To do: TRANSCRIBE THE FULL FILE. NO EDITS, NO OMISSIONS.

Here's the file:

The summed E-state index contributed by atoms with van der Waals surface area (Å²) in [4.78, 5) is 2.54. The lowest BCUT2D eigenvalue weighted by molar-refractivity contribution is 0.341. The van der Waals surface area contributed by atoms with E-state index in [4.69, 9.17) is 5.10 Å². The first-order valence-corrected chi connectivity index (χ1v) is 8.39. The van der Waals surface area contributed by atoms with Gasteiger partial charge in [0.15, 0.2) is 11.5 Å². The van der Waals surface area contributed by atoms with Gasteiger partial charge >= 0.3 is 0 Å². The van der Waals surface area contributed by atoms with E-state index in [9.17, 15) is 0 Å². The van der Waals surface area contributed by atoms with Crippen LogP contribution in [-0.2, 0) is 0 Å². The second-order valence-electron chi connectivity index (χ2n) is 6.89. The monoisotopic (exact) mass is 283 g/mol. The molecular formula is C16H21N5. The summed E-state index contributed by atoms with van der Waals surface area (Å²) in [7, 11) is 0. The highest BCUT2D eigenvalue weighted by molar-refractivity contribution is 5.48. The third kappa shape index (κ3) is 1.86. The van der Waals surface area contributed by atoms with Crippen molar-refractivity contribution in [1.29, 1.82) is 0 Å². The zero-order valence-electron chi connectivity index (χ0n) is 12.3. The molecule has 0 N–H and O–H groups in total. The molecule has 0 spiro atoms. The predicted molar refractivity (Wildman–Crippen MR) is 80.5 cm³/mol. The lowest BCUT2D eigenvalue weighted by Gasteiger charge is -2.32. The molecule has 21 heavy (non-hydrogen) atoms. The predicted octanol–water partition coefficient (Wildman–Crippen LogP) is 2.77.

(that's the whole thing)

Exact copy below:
The summed E-state index contributed by atoms with van der Waals surface area (Å²) in [4.78, 5) is 2.54. The lowest BCUT2D eigenvalue weighted by molar-refractivity contribution is 0.341. The van der Waals surface area contributed by atoms with E-state index in [4.69, 9.17) is 5.10 Å². The first-order valence-corrected chi connectivity index (χ1v) is 8.39. The van der Waals surface area contributed by atoms with Gasteiger partial charge in [0.15, 0.2) is 11.5 Å². The van der Waals surface area contributed by atoms with Gasteiger partial charge >= 0.3 is 0 Å². The van der Waals surface area contributed by atoms with E-state index in [9.17, 15) is 0 Å². The van der Waals surface area contributed by atoms with Crippen LogP contribution in [-0.2, 0) is 0 Å². The second-order valence-electron chi connectivity index (χ2n) is 6.89. The monoisotopic (exact) mass is 283 g/mol. The molecular formula is C16H21N5. The summed E-state index contributed by atoms with van der Waals surface area (Å²) in [7, 11) is 0. The highest BCUT2D eigenvalue weighted by molar-refractivity contribution is 5.48. The third kappa shape index (κ3) is 1.86. The van der Waals surface area contributed by atoms with Crippen molar-refractivity contribution in [1.29, 1.82) is 0 Å². The zero-order valence-electron chi connectivity index (χ0n) is 12.3. The molecule has 0 N–H and O–H groups in total. The molecule has 0 spiro atoms. The predicted molar refractivity (Wildman–Crippen MR) is 80.5 cm³/mol. The lowest BCUT2D eigenvalue weighted by Gasteiger charge is -2.32. The molecule has 21 heavy (non-hydrogen) atoms. The predicted octanol–water partition coefficient (Wildman–Crippen LogP) is 2.77.